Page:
Now secretary for Barry Arts Centre, David settled in Penarth 35 years when he met his wife Pamela. “She was a good influence on me, I became respectable,” said David. “I never felt hard done by. That’s the way it was, you survived.”

David’s book can be purchased on Amazon or at AB Snell and Son. He has already started work on a sequel, Lad, which will detail the adventures of his later working life.

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Collecting Old Books

The collection so far

Antique dealers collect old books because they’re valuable. And some artists collect old books because they can be altered– scribbled on and cut to make new works of art. I’m collecting books for something different. I’m getting married in September and I’d like the table decorations to be book-related. So far my fiance seems willing too. 

This has become an excuse to dive into as many old bookshops as possible and I suspect I have more than enough books for the day. I’m hoping we can find a nice bookshelf to put them on when we move in together after the wedding.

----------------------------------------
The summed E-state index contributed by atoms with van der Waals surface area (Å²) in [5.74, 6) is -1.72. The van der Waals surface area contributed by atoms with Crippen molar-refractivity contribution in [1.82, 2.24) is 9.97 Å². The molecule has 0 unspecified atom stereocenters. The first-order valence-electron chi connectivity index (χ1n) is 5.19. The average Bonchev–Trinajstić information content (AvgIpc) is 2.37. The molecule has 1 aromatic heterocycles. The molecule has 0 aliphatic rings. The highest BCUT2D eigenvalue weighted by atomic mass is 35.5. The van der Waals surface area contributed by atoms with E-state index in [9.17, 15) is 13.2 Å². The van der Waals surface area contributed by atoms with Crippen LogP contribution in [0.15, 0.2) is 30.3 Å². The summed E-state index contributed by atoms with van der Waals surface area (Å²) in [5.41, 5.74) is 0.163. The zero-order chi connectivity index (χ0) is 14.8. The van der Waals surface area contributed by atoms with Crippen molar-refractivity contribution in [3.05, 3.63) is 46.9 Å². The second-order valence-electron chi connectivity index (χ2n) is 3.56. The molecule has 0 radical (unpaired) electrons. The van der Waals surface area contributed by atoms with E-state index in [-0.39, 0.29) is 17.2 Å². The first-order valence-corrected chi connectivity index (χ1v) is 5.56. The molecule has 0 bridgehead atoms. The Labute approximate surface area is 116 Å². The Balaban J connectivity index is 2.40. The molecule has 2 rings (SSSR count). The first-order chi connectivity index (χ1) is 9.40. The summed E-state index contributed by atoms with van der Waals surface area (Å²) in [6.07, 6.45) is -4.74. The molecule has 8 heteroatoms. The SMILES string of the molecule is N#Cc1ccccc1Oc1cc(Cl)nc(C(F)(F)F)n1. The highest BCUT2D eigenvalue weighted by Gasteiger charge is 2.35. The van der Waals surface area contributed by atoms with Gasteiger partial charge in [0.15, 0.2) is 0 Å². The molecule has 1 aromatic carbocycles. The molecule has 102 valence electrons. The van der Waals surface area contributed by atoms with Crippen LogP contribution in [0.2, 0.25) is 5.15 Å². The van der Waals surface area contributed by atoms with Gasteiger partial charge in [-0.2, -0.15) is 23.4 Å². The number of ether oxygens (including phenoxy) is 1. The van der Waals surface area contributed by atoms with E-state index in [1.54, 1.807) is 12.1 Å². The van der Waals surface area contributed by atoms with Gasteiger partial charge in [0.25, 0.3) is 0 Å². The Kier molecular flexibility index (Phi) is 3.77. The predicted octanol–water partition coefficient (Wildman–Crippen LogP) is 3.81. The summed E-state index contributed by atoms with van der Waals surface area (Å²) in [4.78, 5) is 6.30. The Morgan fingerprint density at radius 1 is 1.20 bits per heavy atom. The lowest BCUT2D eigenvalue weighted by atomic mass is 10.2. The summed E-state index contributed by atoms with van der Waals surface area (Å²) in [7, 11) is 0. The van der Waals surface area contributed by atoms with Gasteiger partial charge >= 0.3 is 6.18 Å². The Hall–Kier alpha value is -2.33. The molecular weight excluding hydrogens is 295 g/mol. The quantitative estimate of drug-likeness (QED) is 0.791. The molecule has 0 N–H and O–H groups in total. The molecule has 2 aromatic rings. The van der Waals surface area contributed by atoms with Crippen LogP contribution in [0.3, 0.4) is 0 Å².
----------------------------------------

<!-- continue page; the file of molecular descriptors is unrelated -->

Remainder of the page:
But next I need to come up with a way of displaying them on the day. I’ve seen several clever ideas on the internet, but I’m not sure if they’re practical. If people are eating and drinking it might be better to have them in a basket which can be placed elsewhere if they start to get in the way.  If anyone has any suggestions let me know.

This Christmas my future mother-in-law very kindly gave me some old books as a present. Apparently she was going to give them to me separately at another time, but my fiance said I’d really like them and she should wrap them up.

An elephant on the front cover of The Jungle Book